The Deerpark

St. Michaels GFC have always been on the lookout for additional land suitable for playing pitches as the club has only one playing pitch which is used for everything including training. The Deerpark land was brought up at the clubs 2005 AGM and the then chairperson Justin Stafford and secretary Kathleen Clarke were given the responsibility of making contact with Meath Co. Council with the view of purchasing or leasing part of the Deerpark lands from them. The initial contact by Justin and Kathleen was made with the Council in early 2006 and continued on an on and off basis until the latter end of 2013 when Meath County Council agreed to lease 18 acres to the Deerpark to St. Michaels GFC. All the i’s were dotted and t’s crossed in March 2014 and St. Michaels had at last received a 25 year lease for 18 acres of the Deerpark land on condition that work on the land would have to commence within two years and that it could not be rented or leased to third parties for grazing purposes. Carlanstown Kilbeg Community Development ( CKCD ) obtained a Licence from Meath Co. Council for the remaining 20 acres.

Potato Ridges, "Lazy Beds"

Potato Ridges, “Lazy Beds” in the Deerpark

The Deerpark contains 38 acres of land and is located on the Kilbeg road out of Carlanstown village and is owned by Meath Co. Council. This land was previously used by Meath County Council for communal land renting or otherwise known as ‘Cowparks’. A few people from the locality call it the “The Cowpark” but it’s better known as “The Deerpark” most likely because it is located within the townland called Deerpark and whether it ever was an actual deer park is anyone’s guess.  The Council rented this land to local landless families for the grazing of their cows, cattle and calves. This system was very important in providing a few hundred extra pounds for low income families by way of rearing animals and selling them on to make a few much needed pounds coming up to Christmas time etc,

Potato Ridges "Lazy Beds"

Potato Ridges “Lazy Beds” in the Deerpark

other families kept their cow(s) on it and milked them twice daily, the milk was then collected from their 10 gallon milk churns/creamery cans on a daily basis in the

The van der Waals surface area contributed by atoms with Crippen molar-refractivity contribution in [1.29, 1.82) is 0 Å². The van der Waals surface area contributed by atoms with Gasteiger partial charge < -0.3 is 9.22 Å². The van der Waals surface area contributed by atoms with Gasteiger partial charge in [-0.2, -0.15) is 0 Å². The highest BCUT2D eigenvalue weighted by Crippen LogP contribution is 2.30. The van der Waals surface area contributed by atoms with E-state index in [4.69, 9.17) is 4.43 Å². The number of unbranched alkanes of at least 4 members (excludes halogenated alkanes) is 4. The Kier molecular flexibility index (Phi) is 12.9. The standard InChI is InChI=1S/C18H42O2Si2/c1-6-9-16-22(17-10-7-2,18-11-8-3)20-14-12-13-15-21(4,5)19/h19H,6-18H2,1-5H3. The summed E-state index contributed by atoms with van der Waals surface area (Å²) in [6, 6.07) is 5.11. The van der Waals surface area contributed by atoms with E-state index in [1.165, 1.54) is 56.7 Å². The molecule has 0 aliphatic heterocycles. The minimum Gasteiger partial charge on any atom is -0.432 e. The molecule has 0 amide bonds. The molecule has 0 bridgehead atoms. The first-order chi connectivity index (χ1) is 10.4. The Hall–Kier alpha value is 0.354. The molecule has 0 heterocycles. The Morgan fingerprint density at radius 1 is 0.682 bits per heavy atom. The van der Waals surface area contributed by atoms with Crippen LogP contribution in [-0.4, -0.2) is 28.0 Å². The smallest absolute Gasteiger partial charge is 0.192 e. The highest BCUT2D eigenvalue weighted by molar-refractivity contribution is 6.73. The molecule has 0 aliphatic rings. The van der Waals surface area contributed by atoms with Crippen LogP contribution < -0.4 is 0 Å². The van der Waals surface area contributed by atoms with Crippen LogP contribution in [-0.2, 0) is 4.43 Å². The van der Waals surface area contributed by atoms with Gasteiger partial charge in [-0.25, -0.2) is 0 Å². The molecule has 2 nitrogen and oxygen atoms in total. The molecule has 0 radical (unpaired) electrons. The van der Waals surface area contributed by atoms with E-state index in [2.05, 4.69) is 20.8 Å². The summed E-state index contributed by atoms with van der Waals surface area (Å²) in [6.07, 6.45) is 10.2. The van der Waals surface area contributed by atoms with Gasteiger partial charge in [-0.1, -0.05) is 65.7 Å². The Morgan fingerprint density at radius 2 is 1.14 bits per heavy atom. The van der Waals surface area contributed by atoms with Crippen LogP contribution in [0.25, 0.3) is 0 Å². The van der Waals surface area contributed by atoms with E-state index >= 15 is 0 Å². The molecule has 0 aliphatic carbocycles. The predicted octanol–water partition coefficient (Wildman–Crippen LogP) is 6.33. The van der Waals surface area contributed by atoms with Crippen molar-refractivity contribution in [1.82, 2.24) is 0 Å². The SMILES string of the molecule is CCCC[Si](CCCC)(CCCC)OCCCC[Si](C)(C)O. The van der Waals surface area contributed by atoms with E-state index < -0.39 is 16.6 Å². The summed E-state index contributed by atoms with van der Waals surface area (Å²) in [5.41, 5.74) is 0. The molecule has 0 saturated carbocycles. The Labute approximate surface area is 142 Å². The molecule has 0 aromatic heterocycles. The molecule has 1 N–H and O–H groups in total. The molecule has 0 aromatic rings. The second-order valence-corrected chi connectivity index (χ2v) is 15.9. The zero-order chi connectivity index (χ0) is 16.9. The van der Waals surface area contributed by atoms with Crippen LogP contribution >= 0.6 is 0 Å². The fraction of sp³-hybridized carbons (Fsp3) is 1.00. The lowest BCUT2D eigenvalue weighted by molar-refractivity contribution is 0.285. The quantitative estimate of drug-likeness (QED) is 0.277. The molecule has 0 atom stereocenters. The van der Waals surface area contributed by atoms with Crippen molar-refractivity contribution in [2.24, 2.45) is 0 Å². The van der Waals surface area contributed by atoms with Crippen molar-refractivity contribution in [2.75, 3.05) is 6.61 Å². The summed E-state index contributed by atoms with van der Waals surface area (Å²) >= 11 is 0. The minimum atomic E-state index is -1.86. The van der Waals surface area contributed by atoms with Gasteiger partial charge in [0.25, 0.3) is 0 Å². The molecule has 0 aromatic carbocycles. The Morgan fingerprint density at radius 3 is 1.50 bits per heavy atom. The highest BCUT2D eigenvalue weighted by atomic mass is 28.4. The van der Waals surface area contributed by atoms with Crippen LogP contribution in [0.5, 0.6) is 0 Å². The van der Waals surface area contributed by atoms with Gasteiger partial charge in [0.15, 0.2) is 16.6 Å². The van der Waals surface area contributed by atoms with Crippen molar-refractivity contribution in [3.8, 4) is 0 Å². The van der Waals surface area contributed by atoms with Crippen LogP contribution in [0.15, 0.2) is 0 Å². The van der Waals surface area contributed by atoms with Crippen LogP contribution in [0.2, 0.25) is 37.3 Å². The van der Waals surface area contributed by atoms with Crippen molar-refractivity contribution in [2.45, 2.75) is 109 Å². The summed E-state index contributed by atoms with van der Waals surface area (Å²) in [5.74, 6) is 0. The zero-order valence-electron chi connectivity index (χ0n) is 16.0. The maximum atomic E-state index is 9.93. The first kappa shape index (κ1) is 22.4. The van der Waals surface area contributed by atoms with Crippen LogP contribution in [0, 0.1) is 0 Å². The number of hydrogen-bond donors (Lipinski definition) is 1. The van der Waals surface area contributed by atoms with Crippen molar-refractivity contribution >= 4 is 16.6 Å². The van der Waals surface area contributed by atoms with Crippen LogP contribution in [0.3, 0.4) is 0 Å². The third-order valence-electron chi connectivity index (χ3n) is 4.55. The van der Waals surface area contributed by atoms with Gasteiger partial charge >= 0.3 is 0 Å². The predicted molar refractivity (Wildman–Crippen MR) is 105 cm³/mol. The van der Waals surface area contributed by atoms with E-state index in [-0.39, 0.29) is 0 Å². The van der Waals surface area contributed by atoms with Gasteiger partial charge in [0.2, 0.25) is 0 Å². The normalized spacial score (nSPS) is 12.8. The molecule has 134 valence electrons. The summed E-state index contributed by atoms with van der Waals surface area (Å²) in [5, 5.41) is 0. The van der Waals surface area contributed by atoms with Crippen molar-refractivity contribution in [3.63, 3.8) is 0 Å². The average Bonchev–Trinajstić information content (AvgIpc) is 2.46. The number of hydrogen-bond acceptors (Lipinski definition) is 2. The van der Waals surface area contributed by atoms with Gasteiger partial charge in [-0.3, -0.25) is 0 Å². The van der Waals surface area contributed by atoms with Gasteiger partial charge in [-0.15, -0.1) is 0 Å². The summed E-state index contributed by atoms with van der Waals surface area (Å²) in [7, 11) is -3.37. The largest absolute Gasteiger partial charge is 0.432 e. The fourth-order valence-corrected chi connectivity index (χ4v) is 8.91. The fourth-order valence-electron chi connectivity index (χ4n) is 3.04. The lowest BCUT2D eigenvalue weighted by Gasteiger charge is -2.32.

Lazy beds at the Deserted Village, Slievemore

Lazy beds at the Deserted Village, Slievemore

days when local Dairy’s collected milk from anyone who could supply them with it.

There is also visible evidence remaining in the Deerpark of potato ridges which were commonly known as “Lazy Beds” ( see photo’s & similar example from the west of Ireland) so it is very likely that this parcel of land was also used as a communal vegetable plot and could well have been used as far

back as the famine times. During famine times in Ireland attempts were frequently made to grow potatoes in areas that were not really suited to tillage. More often than not this was in a desperate attempt to find areas that might not be susceptible to potato blight. Only a spade called a ‘Loy’ was needed for the primitive method of cultivation practiced. The potato was laid on the ground and earthed over with clay and sods from trenches on either side forming ‘Lazy Beds’. This method of growing potato’s was used across much of Ireland and Scotland until the 19th century. The remains of these are still to be seen in many parts of the country particularly in the West of Ireland.

Some of these type of land holdings were actually owned by the Land Commission having been left over from the division of the large landlord estates, it was then given in trust to the local Authorities free of charge on the abolition of the Land Commission. The Deerpark river acts as a divide between the

townland’s of Deerpark and Newtown and as the parish divide between Kilbeg and Moynalty. In researching the Deerpark on old maps which were surveyed in 1836 ( revised in 1910 ) they show a corn mill on Pat Lynch’s farm in Newtown known as Plubber Mill and the river which flows through

Planting the potato's in lazy beds

Planting the potato’s in lazy beds

the Deerpark is described on these maps as the “Mill Race”. This river rises in the townlan

Mill Race, Deerpark

Mill Race, Deerpark

d of Feagh north of Moynalty village, another section of it rises in the townland of Carrickspringan which is also located north of Moynalty and they meet in the townland of Bawn to the south west of Moynalty village where it meanders through the

countryside picking up many streams and drain outlets on the way until it passes the Deerpark and under the bridge on the Carlanstown / Moynalty road ( beside “Paddy Mac’s” ) on its way to join the Moynalty / Borora river in the townland of Carlanstown where that river forms the boundary of Carlanstown Cross Country Course and Pat Lynch’s farmland.


All photos by & copyright of Pascal Reilly
Click on photo to enlarge

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